The RMS Titanic’s sinking was one of the most tragic events in modern history. On an icy April night in 1912, the luxury ocean liner sank on its maiden voyage from Southampton, England to New York City, killing over 1,500 passengers and crew members. She was the largest ship to sail the Atlantic at the time, and one of three new luxury White Star Line ships, so the ship’s sailing became a major topic of discussion in the media.
With such a tragic loss, rumors and legends abound, some of which are based on fact and others which are complete fabrications designed to add to the mystery surrounding the sinking. After all, when the ship sank in the North Atlantic shortly after 2 a.m., it was a highly publicized voyage carrying some of society’s wealthiest – the perfect recipe for a conspiracy.
Similarly, Hollywood’s obsession with the Titanic fuels myths about the real ship, and James Cameron’s 1997 box office hit Titanic is, unfortunately, the source of “facts” for many curious viewers. Fortunately, we have contemporary evidence in the form of photographs and news articles, as well as testimony from survivors. The discovery of the Titanic’s wreckage in 1985 provided scientists with new details about the sinking that had previously remained unknown for more than 70 years, so it’s time to listen to historical and scientific fact and leave the cinematic productions to the realm of entertainment.
1. Titanic was marketed as “unsinkable” by White Star Line
The major misconception about the Titanic was that the company that built it, White Star Line, claimed that their newest ship was so innovative that it was completely unsinkable—its sealed watertight compartments equipped with doors that could shut off flooding in the event of an accident, and there was no fear of a disaster.
Though this has never been proven, a crew member was reported to have said “God himself could not sink this ship!” as passengers were boarding, and the quote exploded after the sinking, perpetuating the rumour that it was made by White Star Line.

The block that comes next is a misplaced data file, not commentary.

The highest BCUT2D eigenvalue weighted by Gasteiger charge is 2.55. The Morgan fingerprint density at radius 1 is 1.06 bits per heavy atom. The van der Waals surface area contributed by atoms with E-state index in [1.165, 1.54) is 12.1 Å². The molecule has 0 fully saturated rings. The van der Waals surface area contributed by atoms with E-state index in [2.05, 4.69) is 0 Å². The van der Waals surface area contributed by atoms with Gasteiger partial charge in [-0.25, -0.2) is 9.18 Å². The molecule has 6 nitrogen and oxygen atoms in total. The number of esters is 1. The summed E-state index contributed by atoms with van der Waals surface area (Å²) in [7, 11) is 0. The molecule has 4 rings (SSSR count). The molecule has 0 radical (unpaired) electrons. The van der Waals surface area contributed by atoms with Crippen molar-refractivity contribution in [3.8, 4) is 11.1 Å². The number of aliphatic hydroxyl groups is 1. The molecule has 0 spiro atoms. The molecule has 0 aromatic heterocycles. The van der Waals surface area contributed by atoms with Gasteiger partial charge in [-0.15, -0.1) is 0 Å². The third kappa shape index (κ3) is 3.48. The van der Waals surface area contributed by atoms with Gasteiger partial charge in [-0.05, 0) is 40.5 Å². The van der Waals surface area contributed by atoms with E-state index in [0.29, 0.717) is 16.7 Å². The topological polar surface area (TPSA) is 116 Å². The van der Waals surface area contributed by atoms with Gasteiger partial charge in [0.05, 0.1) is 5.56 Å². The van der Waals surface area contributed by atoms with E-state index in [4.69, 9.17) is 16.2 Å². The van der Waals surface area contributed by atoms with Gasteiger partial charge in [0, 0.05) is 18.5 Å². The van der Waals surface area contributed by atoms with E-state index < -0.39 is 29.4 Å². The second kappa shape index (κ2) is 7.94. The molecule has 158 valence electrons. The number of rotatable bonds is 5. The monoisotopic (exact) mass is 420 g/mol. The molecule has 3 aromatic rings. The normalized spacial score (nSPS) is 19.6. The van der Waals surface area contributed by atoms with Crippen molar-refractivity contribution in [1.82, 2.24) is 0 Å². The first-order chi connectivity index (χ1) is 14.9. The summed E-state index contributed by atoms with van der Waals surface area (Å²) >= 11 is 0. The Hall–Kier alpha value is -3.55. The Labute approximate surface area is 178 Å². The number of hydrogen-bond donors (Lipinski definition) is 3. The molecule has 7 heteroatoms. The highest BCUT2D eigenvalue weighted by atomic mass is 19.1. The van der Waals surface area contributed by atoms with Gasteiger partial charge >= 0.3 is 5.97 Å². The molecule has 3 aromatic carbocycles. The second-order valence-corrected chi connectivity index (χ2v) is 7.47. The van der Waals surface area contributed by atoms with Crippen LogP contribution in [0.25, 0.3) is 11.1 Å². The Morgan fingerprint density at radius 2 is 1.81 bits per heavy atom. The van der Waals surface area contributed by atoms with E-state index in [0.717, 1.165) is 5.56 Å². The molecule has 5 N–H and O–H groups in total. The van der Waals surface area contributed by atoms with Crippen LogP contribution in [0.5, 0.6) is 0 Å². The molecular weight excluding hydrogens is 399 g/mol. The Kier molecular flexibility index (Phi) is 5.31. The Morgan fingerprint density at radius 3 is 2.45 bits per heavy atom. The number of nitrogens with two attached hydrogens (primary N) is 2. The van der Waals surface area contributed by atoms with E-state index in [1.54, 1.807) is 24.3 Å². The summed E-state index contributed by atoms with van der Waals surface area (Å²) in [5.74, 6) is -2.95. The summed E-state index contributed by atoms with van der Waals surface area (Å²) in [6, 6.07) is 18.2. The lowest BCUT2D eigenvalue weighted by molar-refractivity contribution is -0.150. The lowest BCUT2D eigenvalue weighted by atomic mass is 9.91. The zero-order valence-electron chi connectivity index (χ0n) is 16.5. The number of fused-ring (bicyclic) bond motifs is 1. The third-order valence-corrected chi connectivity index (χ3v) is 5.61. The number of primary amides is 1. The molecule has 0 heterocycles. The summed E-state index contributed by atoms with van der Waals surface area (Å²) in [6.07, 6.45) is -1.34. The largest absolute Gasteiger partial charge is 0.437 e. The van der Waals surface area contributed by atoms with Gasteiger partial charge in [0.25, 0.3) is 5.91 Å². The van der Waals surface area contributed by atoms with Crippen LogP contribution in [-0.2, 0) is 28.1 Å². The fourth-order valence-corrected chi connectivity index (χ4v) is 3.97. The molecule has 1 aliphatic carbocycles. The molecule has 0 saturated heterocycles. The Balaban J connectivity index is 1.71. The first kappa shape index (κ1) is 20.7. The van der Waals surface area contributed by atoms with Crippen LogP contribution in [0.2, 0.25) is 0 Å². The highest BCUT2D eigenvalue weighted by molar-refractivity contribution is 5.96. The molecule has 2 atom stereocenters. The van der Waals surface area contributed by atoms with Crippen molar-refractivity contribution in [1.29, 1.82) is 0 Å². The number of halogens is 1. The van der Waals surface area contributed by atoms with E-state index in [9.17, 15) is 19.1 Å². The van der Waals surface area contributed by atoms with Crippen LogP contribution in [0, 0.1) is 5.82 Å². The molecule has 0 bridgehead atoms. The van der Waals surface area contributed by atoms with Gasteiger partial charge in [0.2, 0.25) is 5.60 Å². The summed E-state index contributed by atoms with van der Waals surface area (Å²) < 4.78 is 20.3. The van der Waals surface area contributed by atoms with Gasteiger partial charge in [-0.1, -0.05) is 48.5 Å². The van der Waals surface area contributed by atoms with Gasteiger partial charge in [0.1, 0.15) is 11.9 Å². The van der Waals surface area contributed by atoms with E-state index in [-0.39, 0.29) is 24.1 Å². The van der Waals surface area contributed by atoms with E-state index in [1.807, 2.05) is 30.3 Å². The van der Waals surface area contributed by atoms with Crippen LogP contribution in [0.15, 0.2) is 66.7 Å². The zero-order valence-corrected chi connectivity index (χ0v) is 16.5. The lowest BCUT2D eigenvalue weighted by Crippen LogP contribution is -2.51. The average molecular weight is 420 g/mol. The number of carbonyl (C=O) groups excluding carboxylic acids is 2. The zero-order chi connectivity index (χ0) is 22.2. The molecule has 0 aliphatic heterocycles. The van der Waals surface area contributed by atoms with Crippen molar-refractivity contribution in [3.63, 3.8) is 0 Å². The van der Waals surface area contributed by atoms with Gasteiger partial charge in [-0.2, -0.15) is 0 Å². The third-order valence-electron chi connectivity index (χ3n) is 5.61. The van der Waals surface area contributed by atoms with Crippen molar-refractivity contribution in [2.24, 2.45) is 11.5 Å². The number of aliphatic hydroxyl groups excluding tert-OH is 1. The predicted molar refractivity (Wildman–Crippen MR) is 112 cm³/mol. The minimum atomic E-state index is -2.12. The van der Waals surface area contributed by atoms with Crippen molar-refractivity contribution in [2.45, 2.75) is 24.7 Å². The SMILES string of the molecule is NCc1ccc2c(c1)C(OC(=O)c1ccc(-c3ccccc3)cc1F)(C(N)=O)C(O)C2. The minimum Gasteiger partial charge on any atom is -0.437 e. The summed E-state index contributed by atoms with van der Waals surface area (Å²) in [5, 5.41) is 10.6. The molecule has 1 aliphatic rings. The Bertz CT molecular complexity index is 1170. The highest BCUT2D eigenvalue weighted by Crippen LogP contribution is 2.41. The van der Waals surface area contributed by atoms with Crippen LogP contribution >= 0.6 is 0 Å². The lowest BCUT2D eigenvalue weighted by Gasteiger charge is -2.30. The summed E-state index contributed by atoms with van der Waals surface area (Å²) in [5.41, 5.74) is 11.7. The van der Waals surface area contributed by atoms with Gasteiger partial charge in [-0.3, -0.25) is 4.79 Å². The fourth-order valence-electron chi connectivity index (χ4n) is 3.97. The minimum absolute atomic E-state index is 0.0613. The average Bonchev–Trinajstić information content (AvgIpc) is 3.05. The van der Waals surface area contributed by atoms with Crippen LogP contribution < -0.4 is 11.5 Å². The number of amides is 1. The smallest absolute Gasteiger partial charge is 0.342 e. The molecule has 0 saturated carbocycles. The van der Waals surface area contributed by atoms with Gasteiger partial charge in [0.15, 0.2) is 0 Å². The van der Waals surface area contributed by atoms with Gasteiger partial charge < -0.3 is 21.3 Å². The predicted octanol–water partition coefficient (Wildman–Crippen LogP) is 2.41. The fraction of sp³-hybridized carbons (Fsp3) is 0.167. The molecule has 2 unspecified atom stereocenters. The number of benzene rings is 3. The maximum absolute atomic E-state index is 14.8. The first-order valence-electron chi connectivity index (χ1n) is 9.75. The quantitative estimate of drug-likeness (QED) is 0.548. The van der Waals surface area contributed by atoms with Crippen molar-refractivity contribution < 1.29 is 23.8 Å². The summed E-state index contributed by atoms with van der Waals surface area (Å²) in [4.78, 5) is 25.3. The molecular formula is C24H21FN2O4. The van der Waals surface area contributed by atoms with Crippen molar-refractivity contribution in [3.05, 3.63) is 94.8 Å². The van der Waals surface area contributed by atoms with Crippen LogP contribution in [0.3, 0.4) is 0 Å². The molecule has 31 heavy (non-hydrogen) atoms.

2. White Star Line Disobeyed Lifeboat Regulations
Lifeboat myths appear to be our preferred explanation for the Titanic’s demise, but they all prove to be false. It was not due to White Star Line’s negligence that so many died on the Titanic; in fact, Titanic had an excessive number of lifeboats in order to keep passengers safe.
The laws of the time mandated that each ship have a specific number of lifeboats based on its weight, not its passenger capacity or even the number of tickets purchased. In the case of the Titanic, she was required to have lifeboats capable of carrying 1,060 passengers, but she only had enough for 1,178.
3.Weather Warnings Were Ignored By The Captain And Crew
To make his speed record and earn himself endless praise, Captain Smith is said to have ignored weather warnings and ordered his crew to speed up the ship and press on even faster through the night.
It could be because Smith was a commanding captain who pushed his ships and crew harder than most captains would, but he was not reckless. He informed the entire crew of the iceberg warnings, which he then pinned up in the chart room. Smith was daring, but not dangerous enough to bring the Titanic down.
4.The Titanic was intentionally sunk as part of a banking conspiracy.
The conspiracy that the Titanic was deliberately sunk by bankers in order to establish the Federal Reserve is one of the most implausible, but it retains its adherents. When you consider some of the millionaires and important businessmen who perished aboard the Titanic, such as John Jacob Astor IV and Isidor Strauss, among dozens of others, it may appear plausible at first.
But it’s simply not true—those millionaires had little to do with the Federal Reserve, and the US banking dynasties that supported it had more important rivals to avoid. Overall, building such a massive ship and then sinking it would have been more trouble than it was worth.
5.The Titanic was sunk by a coal fire.
A new theory recently emerged, claiming that a coal fire may have contributed to the Titanic’s demise. Senan Molony presented a documentary on the Smithsonian channel, claiming that photographic evidence from before the Titanic’s departure shows that a fire weakened part of the hull so badly that it was visible in grainy, early photography (see the dark smudge in this photograph).
Scholars of the Titanic have refuted these claims, arguing that coal fires were common on coal-powered ships and that the fire had been known about since 1912. If it had been a concern, the ship would not have sailed.
6.The Christening Champagne Bottle Didn’t Break
Another story, tying into the curse of Titanic not being properly christened, claims that Titanic was. The ship’s owners took part in the traditional champagne-bottle ceremony, but things didn’t quite go as planned. The bottle did not shatter when it clattered against the hull, and the Titanic was not baptized by the bubbly golden drink.
This was not true because White Star Line did not christen their ships, but perhaps they should have since both the Titanic and her sister ship, the HMHS Britannic, perished, accounting for two-thirds of the luxury Olympic class steamships.
7.During the sinking, Steerage Passengers Were Locked Below Deck.
When we saw the steerage passengers locked behind gates in Cameron’s Titanic, with an officer brandishing a gun when they tried to storm them, our hearts all broke. Fortunately, this was never how passengers were treated on the ship, and they were given the same opportunities as upper-class passengers.